How do DUI laws differ for commercial drivers?

On Behalf of | Dec 24, 2017 | DUI Defense |

When it comes to remaining sober while operating a vehicle, Hoosiers know how to obey the law. According to a recent study, Indiana had one of the lowest rates of DUI arrests and incidents in 2017.

Everyone needs to remain cognizant of the law and avoid consuming alcohol before going on the road. While a DUI charge can be catastrophic for anyone, it is particularly dangerous for people who operate commercial vehicles, such as 18-wheelers. In addition to facing jail time and fines, commercial drivers may also lose their commercial licenses, preventing them from going back to their old jobs. Additionally, commercial drivers need to be aware that there are some key differences in the law when it comes to people who own a commercial driver’s license.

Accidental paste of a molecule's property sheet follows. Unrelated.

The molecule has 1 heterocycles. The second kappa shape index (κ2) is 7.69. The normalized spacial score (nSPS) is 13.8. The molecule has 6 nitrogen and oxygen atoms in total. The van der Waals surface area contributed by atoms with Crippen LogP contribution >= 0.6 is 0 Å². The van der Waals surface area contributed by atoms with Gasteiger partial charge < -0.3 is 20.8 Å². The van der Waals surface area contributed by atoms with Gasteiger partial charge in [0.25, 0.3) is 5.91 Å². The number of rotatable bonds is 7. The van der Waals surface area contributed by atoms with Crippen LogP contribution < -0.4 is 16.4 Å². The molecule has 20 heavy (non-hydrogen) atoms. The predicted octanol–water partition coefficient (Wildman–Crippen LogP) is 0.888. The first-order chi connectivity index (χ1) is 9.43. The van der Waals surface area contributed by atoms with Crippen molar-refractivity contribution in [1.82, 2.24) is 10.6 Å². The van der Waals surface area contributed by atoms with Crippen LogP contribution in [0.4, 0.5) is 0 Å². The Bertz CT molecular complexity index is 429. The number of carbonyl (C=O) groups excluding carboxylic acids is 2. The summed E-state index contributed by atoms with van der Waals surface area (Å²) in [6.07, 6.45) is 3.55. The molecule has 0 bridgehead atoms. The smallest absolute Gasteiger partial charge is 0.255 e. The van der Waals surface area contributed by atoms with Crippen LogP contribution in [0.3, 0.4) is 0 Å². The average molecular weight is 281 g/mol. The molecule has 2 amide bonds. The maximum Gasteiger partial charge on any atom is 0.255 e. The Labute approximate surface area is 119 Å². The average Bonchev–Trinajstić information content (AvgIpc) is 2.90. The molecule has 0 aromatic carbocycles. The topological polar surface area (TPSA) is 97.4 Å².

Lower blood alcohol content limit

In most states, there is a BAC limit of 0.08 percent. This is the limit most lawmakers recognize as being too dangerous for people to safely operate a vehicle of any kind. However, for commercial drivers, the BAC limit is only 0.04 percent. A person may need to consume two or three drinks to have a BAC higher than 0.08 percent, but for some people, one drink may be all it takes to go past the limit. This is in accordance with a new law passed in Indiana in 2016. According to Indiana Code 9-24-6.1-6, a commercial driver who gets behind the wheel with a BAC of at least 0.04 percent commits a Class C infraction. 

Implied consent

All drivers are under implied consent in the state of Indiana. This means by acquiring a driver’s license, commercial or not, the driver intrinsically consents to undergoing a breath test if the police request one. When a regular driver refuses a breathalyzer test, he or she is automatically placed under arrest and the police will confiscate the license. For commercial drivers, refusing a test will result in an automatic suspension of the license. 

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